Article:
It's a simple question, but one many companies can't easily answer. In marketing and PR, we try to distill a company's story down to key messages -- the points that each spokesperson uses to ensure that they are telling the audience exactly how they want their company to be understood.

The truth is, while messages are valuable when keeping spokespeople on point with the media, investors, clients and consumers don't make decisions based on messages. What drives people to action is a good story.  In his book, All Marketers are Liars, author Seth Godin states that there are three questions that every company must ask themselves:

"What's your story?"
"Will the people who need to hear this story believe it?"
"Is it true?"

Businesses of all sizes have failed simply by not answering these questions correctly.  Companies must think beyond just what they do to create a story that will resonate with their audiences. The story is not the experience, but rather, the experience is part of the story.

Think about the experience as how an audience interacts with a product or service. User interfaces, portfolio reports and Web sites all contribute to it. The story is the internal narrative that contextualizes the experience within their lives. Think of it as the personality of an organization and the reason that people seek out the experience. Experiences meet needs, but a good story creates a want.

This is why people pay more for products or services that do exactly the same thing as less expensive competitors. Godin talks about the story that companies like Mercedes, Apple and JetBlue have created. Every detail, from the sound of the car door closing, the user friendliness of an iPhone and the personalities of the flight attendants, convey a part of those companies' narrative that make users want to be a character in the tale. The story is the intersection between a company and the lives of its stakeholders.

Your audience believes what they want to believe. This is their truth and trying to change it is an exercise in futility. Creating your story means first identifying what the accepted truths are among your audience and telling a story that either meets an unmet need or creates a new want.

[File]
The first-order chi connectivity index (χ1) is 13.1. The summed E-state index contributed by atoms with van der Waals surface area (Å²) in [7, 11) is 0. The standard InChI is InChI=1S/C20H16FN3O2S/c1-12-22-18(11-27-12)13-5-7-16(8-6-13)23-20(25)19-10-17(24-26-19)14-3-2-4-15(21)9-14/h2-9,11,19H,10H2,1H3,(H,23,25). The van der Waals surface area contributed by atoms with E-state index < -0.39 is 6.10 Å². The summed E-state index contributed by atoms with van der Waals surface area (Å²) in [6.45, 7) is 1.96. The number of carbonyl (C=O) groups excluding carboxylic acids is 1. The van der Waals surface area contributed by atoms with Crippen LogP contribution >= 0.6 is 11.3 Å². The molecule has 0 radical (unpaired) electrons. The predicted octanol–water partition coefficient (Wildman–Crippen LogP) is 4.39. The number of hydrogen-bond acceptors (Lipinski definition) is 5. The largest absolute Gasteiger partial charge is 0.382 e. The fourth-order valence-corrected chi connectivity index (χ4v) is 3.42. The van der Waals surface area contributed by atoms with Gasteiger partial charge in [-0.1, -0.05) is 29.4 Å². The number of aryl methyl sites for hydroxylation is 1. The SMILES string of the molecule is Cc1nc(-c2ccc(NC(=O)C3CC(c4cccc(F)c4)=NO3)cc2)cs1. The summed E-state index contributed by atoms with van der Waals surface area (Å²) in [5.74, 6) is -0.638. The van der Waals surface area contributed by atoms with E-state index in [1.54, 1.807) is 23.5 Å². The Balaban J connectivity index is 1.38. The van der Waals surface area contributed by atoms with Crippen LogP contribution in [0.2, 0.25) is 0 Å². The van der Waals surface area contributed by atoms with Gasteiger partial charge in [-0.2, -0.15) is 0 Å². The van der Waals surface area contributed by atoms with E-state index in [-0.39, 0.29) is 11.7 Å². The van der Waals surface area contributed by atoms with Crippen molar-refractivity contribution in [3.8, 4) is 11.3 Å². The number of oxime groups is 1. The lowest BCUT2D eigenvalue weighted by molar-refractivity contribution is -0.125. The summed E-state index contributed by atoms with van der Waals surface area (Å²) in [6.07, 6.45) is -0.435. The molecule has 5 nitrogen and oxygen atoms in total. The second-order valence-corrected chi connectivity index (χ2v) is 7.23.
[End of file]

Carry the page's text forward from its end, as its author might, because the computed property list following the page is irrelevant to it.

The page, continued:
As we've seen, the leading brands in every industry have a story. They create wants that their audiences didn't even realize they had. But each of these companies has competitors that are desperately fighting for market share and profitability because their stories simply don't create the same effect. A company is not going to beat the competition by attempting to tell the same story better. Godin points out the fatal flaw in that strategy.

The natural instinct is to figure out what's working for the competition and then try to outdo it -- to be cheaper than your competitor who competes on price, or faster than the competitor who competes on speed. The problem is that once a consumer has bought someone else's story, persuading the consumer to switch is the same as persuading him to admit he was wrong. And people hate admitting that they're wrong.

So companies need to tell a different story. If one firm has the best technology, then you need to communicate better investment choices. Buzzwords aren't stories, so don't fall into the trap of calling your company innovative, revolutionary or anything similar. Audiences have been fooled before and using those words without authenticity could turn them off to your company, even if you are superior to the competition. Your story must be different. It must make the audience question the story of your competitor and view you as the solution.